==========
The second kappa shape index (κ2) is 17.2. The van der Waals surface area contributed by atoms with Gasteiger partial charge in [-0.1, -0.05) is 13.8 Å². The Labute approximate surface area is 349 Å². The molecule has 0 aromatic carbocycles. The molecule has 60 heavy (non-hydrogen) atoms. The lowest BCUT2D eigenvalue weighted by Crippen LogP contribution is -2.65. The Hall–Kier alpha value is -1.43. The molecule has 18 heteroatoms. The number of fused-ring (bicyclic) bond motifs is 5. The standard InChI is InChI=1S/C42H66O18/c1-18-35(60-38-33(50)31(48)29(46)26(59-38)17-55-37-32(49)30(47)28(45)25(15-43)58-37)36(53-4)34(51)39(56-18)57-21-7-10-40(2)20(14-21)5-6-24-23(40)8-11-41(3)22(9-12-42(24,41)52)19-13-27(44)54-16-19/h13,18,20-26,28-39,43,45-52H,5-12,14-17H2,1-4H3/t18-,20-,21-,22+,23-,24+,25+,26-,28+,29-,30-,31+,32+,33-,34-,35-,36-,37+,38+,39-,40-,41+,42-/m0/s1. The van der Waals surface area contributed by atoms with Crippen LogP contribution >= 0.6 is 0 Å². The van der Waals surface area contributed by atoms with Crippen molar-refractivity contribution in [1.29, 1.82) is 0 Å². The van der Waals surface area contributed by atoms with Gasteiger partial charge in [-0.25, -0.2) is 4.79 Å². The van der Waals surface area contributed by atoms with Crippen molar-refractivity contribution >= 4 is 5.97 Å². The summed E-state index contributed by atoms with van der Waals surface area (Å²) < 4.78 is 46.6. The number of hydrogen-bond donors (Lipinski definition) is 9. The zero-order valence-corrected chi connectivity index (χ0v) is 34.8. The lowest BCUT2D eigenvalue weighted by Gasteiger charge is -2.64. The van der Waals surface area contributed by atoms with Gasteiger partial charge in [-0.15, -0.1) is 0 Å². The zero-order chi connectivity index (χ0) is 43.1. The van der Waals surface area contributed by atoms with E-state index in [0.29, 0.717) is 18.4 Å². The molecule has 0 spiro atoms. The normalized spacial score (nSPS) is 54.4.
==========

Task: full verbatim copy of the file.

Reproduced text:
The second kappa shape index (κ2) is 17.2. The van der Waals surface area contributed by atoms with Gasteiger partial charge in [-0.1, -0.05) is 13.8 Å². The Labute approximate surface area is 349 Å². The molecule has 0 aromatic carbocycles. The molecule has 60 heavy (non-hydrogen) atoms. The lowest BCUT2D eigenvalue weighted by Crippen LogP contribution is -2.65. The Hall–Kier alpha value is -1.43. The molecule has 18 heteroatoms. The number of fused-ring (bicyclic) bond motifs is 5. The standard InChI is InChI=1S/C42H66O18/c1-18-35(60-38-33(50)31(48)29(46)26(59-38)17-55-37-32(49)30(47)28(45)25(15-43)58-37)36(53-4)34(51)39(56-18)57-21-7-10-40(2)20(14-21)5-6-24-23(40)8-11-41(3)22(9-12-42(24,41)52)19-13-27(44)54-16-19/h13,18,20-26,28-39,43,45-52H,5-12,14-17H2,1-4H3/t18-,20-,21-,22+,23-,24+,25+,26-,28+,29-,30-,31+,32+,33-,34-,35-,36-,37+,38+,39-,40-,41+,42-/m0/s1. The van der Waals surface area contributed by atoms with Crippen LogP contribution >= 0.6 is 0 Å². The van der Waals surface area contributed by atoms with Crippen molar-refractivity contribution in [1.29, 1.82) is 0 Å². The van der Waals surface area contributed by atoms with Gasteiger partial charge in [-0.25, -0.2) is 4.79 Å². The van der Waals surface area contributed by atoms with Crippen molar-refractivity contribution >= 4 is 5.97 Å². The summed E-state index contributed by atoms with van der Waals surface area (Å²) < 4.78 is 46.6. The number of hydrogen-bond donors (Lipinski definition) is 9. The zero-order valence-corrected chi connectivity index (χ0v) is 34.8. The lowest BCUT2D eigenvalue weighted by Gasteiger charge is -2.64. The van der Waals surface area contributed by atoms with Gasteiger partial charge in [-0.15, -0.1) is 0 Å². The zero-order chi connectivity index (χ0) is 43.1. The van der Waals surface area contributed by atoms with E-state index in [0.29, 0.717) is 18.4 Å². The molecule has 0 spiro atoms. The normalized spacial score (nSPS) is 54.4.